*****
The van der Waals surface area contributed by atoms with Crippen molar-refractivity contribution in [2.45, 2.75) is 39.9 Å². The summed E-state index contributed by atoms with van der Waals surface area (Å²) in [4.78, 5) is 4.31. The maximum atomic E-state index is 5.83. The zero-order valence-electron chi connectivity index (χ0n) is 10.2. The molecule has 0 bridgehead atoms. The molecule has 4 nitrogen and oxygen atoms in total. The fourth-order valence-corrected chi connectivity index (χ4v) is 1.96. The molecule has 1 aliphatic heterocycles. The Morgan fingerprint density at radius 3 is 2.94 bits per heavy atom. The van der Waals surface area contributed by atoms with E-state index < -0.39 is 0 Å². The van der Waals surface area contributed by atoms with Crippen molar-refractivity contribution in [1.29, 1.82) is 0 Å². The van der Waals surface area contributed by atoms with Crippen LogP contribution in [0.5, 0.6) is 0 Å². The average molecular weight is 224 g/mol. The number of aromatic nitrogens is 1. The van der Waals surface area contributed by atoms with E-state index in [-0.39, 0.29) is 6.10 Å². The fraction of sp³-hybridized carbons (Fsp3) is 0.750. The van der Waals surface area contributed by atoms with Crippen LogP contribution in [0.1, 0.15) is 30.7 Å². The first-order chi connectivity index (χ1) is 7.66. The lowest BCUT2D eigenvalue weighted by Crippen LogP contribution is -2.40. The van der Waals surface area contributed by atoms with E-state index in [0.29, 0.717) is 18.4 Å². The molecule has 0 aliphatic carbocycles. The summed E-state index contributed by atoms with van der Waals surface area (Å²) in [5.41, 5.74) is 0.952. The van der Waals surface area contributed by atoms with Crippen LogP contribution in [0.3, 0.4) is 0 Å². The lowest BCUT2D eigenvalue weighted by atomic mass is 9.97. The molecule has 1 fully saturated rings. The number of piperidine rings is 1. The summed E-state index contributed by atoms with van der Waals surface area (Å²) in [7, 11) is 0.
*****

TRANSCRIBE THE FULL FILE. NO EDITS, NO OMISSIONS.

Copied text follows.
The van der Waals surface area contributed by atoms with Crippen molar-refractivity contribution in [2.45, 2.75) is 39.9 Å². The summed E-state index contributed by atoms with van der Waals surface area (Å²) in [4.78, 5) is 4.31. The maximum atomic E-state index is 5.83. The zero-order valence-electron chi connectivity index (χ0n) is 10.2. The molecule has 0 bridgehead atoms. The molecule has 4 nitrogen and oxygen atoms in total. The fourth-order valence-corrected chi connectivity index (χ4v) is 1.96. The molecule has 1 aliphatic heterocycles. The Morgan fingerprint density at radius 3 is 2.94 bits per heavy atom. The van der Waals surface area contributed by atoms with E-state index < -0.39 is 0 Å². The van der Waals surface area contributed by atoms with Crippen molar-refractivity contribution in [1.29, 1.82) is 0 Å². The van der Waals surface area contributed by atoms with Crippen LogP contribution in [0.5, 0.6) is 0 Å². The average molecular weight is 224 g/mol. The number of aromatic nitrogens is 1. The van der Waals surface area contributed by atoms with E-state index in [-0.39, 0.29) is 6.10 Å². The fraction of sp³-hybridized carbons (Fsp3) is 0.750. The van der Waals surface area contributed by atoms with Crippen LogP contribution in [0.1, 0.15) is 30.7 Å². The first-order chi connectivity index (χ1) is 7.66. The lowest BCUT2D eigenvalue weighted by Crippen LogP contribution is -2.40. The van der Waals surface area contributed by atoms with E-state index in [0.29, 0.717) is 18.4 Å². The molecule has 0 aliphatic carbocycles. The summed E-state index contributed by atoms with van der Waals surface area (Å²) in [5.41, 5.74) is 0.952. The van der Waals surface area contributed by atoms with Crippen LogP contribution in [0.3, 0.4) is 0 Å². The lowest BCUT2D eigenvalue weighted by atomic mass is 9.97. The molecule has 1 fully saturated rings. The number of piperidine rings is 1. The summed E-state index contributed by atoms with van der Waals surface area (Å²) in [7, 11) is 0.